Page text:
Canada hasn’t had the best reputation when it comes to innovating in digital commerce. Over the past few years, Canadian businesses have been slow to adopt the technologies necessary to keep up with the growing appetite among Canadian consumers for purchasing products and services online.
In 2013—the most recent year for which Statistics Canada completed a study on digital technology and Internet use in the country—just 13% of Canadian businesses were selling online.
Meanwhile, Canadian consumers have been shopping up a storm online. Forrester Research Inc. projects that 10% of all Canadian retail spending in 2019 will be conducted online, up from 6% in 2014 and almost equivalent to—on a percentage basis—the 11% forecasted for the U.S. market. To put these numbers in perspective, Canadian retail sales totalled $505 billion in 2014, as reported by Statistics Canada. With numbers like these, the stakes are high and Canadian business are being forced to do a better job of supporting web-based commercial transactions.
Fortunately for them, an army of technology companies across the country are equipped with the technical know-how and financial support necessary to usher in a new era of digital commerce in the country, as highlighted by the infographic below. These businesses have built next-generation, software-driven platforms that are reimagining how consumers shop for products and services, while allowing merchants to enhance productivity, grow sales, and reduce operating costs over time.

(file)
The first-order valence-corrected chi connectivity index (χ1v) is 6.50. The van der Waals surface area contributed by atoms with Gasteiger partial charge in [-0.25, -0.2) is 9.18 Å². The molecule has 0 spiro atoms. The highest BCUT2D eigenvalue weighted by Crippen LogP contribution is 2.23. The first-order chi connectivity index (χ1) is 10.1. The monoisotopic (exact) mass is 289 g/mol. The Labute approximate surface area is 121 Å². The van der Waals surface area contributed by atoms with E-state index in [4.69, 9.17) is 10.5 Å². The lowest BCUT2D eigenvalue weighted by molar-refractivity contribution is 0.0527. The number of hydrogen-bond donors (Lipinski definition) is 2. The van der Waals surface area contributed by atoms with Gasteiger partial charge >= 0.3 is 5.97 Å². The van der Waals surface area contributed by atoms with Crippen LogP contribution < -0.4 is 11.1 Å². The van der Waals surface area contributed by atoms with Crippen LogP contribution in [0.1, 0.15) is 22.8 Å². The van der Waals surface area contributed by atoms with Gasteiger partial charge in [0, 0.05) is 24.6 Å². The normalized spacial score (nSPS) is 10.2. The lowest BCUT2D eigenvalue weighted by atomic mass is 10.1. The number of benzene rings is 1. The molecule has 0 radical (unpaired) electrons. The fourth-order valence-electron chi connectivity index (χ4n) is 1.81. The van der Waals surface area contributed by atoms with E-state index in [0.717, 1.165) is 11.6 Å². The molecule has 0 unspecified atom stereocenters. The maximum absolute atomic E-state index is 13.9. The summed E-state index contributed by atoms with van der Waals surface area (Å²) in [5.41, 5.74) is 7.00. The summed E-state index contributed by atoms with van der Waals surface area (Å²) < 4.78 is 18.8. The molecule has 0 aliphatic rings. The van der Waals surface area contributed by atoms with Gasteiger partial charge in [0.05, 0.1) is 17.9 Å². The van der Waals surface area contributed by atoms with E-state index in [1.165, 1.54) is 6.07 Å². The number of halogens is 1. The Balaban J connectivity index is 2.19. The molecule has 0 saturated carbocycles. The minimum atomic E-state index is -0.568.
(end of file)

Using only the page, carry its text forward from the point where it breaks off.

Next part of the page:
The companies highlighted in the infographic are represented under four main categories:
1. Technology Enabled Shopping Experiences
This category consists of companies that are customer facing and provide shoppers with a new way to discover a product, service, or experience. On-demand service providers such as Ritual and JOIST Home are making it easy for people to skip lines at quick service restaurants, or find the right home improvement professional contractor. For individuals seeking a digital marketplace for bus tickets or a new personal fitness trainer, look no further than Busbud and LEAGUE. There are also vertically integrated and direct-to-consumer brands such as Frank & Oak and BRIKA, which have introduced customers to specially curated merchandise for new and emerging retail categories—whether it’s on a monthly subscription basis, or through an immersive in-store retail experience. Last but not least, a neat group of applications are letting users engage in interesting activities like keeping track of sales for items they have their eyes on, or pinpointing the fashion merchandise they see on their favourite TV show.
2. Merchant Infrastructure